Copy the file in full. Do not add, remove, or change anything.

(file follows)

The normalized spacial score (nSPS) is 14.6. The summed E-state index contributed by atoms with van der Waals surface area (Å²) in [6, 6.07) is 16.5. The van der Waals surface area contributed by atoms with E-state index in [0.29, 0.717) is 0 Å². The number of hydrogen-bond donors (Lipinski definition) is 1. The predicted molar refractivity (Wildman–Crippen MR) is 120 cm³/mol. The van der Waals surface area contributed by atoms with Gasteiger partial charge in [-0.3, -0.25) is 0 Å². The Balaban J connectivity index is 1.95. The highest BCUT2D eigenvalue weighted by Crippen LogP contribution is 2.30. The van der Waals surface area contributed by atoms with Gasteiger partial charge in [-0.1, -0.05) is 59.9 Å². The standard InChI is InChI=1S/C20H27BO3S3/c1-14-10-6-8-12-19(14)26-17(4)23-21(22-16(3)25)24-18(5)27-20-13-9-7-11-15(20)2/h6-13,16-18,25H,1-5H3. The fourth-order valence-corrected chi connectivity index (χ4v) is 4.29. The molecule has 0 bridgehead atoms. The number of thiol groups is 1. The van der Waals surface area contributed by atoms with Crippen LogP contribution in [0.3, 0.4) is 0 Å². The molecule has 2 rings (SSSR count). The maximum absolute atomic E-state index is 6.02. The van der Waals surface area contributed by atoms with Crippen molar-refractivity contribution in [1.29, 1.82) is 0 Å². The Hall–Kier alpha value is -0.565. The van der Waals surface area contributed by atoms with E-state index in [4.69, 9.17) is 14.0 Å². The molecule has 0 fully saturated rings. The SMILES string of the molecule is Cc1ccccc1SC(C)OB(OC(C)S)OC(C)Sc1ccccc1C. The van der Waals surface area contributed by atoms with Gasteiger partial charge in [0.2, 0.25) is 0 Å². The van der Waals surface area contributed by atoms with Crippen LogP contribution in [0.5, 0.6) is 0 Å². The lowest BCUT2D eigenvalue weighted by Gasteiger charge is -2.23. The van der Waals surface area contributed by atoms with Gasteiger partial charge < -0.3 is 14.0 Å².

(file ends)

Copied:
The normalized spacial score (nSPS) is 14.6. The summed E-state index contributed by atoms with van der Waals surface area (Å²) in [6, 6.07) is 16.5. The van der Waals surface area contributed by atoms with E-state index in [0.29, 0.717) is 0 Å². The number of hydrogen-bond donors (Lipinski definition) is 1. The predicted molar refractivity (Wildman–Crippen MR) is 120 cm³/mol. The van der Waals surface area contributed by atoms with Gasteiger partial charge in [-0.3, -0.25) is 0 Å². The Balaban J connectivity index is 1.95. The highest BCUT2D eigenvalue weighted by Crippen LogP contribution is 2.30. The van der Waals surface area contributed by atoms with Gasteiger partial charge in [-0.1, -0.05) is 59.9 Å². The standard InChI is InChI=1S/C20H27BO3S3/c1-14-10-6-8-12-19(14)26-17(4)23-21(22-16(3)25)24-18(5)27-20-13-9-7-11-15(20)2/h6-13,16-18,25H,1-5H3. The fourth-order valence-corrected chi connectivity index (χ4v) is 4.29. The molecule has 0 bridgehead atoms. The number of thiol groups is 1. The van der Waals surface area contributed by atoms with Crippen LogP contribution in [0.3, 0.4) is 0 Å². The molecule has 2 rings (SSSR count). The maximum absolute atomic E-state index is 6.02. The van der Waals surface area contributed by atoms with Crippen molar-refractivity contribution in [1.29, 1.82) is 0 Å². The Hall–Kier alpha value is -0.565. The van der Waals surface area contributed by atoms with E-state index in [4.69, 9.17) is 14.0 Å². The molecule has 0 fully saturated rings. The SMILES string of the molecule is Cc1ccccc1SC(C)OB(OC(C)S)OC(C)Sc1ccccc1C. The van der Waals surface area contributed by atoms with Gasteiger partial charge in [0.2, 0.25) is 0 Å². The van der Waals surface area contributed by atoms with Crippen LogP contribution in [0.5, 0.6) is 0 Å². The lowest BCUT2D eigenvalue weighted by Gasteiger charge is -2.23. The van der Waals surface area contributed by atoms with Gasteiger partial charge < -0.3 is 14.0 Å².